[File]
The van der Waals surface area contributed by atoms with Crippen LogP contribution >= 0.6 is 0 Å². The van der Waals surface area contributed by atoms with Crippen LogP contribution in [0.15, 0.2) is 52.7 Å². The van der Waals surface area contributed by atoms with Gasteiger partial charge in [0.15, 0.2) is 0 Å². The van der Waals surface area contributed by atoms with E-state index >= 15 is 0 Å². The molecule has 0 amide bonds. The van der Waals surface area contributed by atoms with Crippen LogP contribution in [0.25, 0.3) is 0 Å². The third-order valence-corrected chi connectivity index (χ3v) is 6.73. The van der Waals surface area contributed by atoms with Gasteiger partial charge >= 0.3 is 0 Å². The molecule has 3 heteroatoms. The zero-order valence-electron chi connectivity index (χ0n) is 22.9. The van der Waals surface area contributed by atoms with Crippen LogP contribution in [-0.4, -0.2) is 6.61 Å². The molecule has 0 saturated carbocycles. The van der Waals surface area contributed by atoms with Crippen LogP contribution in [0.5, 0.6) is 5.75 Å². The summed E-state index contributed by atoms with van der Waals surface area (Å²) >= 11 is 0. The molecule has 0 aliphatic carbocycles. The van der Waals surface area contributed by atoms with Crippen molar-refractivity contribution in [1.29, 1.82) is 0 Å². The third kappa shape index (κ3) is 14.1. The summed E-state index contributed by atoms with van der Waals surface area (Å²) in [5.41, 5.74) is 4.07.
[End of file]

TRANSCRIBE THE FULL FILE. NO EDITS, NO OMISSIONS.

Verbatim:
The van der Waals surface area contributed by atoms with Crippen LogP contribution >= 0.6 is 0 Å². The van der Waals surface area contributed by atoms with Crippen LogP contribution in [0.15, 0.2) is 52.7 Å². The van der Waals surface area contributed by atoms with Gasteiger partial charge in [0.15, 0.2) is 0 Å². The van der Waals surface area contributed by atoms with E-state index >= 15 is 0 Å². The molecule has 0 amide bonds. The van der Waals surface area contributed by atoms with Crippen LogP contribution in [0.25, 0.3) is 0 Å². The third-order valence-corrected chi connectivity index (χ3v) is 6.73. The van der Waals surface area contributed by atoms with Gasteiger partial charge >= 0.3 is 0 Å². The molecule has 3 heteroatoms. The zero-order valence-electron chi connectivity index (χ0n) is 22.9. The van der Waals surface area contributed by atoms with Crippen LogP contribution in [-0.4, -0.2) is 6.61 Å². The molecule has 0 saturated carbocycles. The van der Waals surface area contributed by atoms with Crippen LogP contribution in [0.5, 0.6) is 5.75 Å². The summed E-state index contributed by atoms with van der Waals surface area (Å²) >= 11 is 0. The molecule has 0 aliphatic carbocycles. The van der Waals surface area contributed by atoms with Crippen molar-refractivity contribution in [1.29, 1.82) is 0 Å². The third kappa shape index (κ3) is 14.1. The summed E-state index contributed by atoms with van der Waals surface area (Å²) in [5.41, 5.74) is 4.07.